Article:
The Times has a story today about jurors who are increasingly using the web to do a bit of extracurricular research on the cases they’re hearing, facebooking and twittering the proceedings even as they are going on, and even using their knowledge of how they are about to decide civil suits to engage in a bit of insider trading. For anyone wedded to the ancient “rules of evidence, developed over hundreds of years of jurisprudence” — that is to say, almost all of us – this is a problem.
I’m increasingly convinced that the single biggest sociological challenge of the next 5 to 15 years is going to be coming to grips with the information panopticon. Lawrence Lessig was warning a decade ago about the way a great deal of the freedoms and privileges we cherish, and the institutions that run our lives, actually rely upon a great deal of real-world friction in the transmission of information for their proper functioning. I’d go further and argue that the end of privacy in all its forms is a far, far greater threat to liberal democracy than the demise of the newspaper that has everyone (well, everyone in the biz anyway) typing away in a panic. The question is whether we can merely adjust, or whether we need to build some barriers to information flows into the architecture of our world. I’ve tried to argue for the latter, though I won’t claim any great successes.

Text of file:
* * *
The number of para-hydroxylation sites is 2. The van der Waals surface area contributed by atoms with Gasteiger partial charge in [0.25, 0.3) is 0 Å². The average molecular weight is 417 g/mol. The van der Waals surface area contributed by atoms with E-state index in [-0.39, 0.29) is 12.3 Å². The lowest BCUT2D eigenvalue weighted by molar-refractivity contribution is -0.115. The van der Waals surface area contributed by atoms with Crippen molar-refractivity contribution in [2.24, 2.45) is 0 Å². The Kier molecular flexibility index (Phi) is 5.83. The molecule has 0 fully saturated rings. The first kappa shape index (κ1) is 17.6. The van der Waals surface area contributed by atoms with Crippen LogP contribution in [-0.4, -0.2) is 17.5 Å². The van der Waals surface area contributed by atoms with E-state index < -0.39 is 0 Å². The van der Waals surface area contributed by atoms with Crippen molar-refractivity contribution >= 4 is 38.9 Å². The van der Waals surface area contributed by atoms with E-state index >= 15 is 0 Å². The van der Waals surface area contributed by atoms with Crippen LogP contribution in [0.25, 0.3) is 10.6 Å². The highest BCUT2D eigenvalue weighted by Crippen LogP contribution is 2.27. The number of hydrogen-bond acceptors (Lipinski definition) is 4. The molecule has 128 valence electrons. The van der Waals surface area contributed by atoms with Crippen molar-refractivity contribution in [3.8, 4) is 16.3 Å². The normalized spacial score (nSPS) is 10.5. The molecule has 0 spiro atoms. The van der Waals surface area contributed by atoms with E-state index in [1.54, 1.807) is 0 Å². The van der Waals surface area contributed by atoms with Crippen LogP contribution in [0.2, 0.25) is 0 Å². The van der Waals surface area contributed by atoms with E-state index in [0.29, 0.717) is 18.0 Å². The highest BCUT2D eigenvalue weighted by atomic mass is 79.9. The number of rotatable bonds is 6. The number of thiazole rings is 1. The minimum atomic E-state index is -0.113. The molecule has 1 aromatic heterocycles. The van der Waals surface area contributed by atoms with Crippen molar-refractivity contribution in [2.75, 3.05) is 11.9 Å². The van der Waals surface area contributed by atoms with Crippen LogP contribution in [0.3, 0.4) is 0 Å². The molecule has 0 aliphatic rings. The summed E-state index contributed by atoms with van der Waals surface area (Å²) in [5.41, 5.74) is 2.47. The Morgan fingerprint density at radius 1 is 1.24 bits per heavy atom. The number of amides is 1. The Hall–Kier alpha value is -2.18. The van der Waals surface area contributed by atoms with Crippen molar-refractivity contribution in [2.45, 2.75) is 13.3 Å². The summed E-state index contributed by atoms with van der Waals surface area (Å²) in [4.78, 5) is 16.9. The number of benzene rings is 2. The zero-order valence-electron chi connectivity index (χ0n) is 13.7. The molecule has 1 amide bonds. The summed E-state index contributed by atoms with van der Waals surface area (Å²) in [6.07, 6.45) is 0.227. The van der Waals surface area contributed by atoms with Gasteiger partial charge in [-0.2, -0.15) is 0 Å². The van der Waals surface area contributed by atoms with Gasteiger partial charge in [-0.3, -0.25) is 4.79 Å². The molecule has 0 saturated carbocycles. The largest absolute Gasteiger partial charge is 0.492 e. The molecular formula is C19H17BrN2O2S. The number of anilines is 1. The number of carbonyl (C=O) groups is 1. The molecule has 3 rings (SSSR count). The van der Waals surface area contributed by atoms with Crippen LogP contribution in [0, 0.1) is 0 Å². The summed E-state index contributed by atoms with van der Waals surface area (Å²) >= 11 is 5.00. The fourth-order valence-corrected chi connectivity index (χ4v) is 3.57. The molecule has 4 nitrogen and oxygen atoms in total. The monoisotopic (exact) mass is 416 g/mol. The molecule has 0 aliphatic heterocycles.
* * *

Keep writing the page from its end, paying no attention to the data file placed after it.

Anyway, to the matter at hand: One solution to google-happy jurors would be to sequester them all inside Faraday cages for the duration of every trial. That’s not practical. Another would be to screen out all jurors who know how to use the internet. Again, not going to happen.
So where does that leave us? Is the ancient common-law tradition of the jury trial going to disappear, or will it adapt? How? Any legal minds out there want to help me out?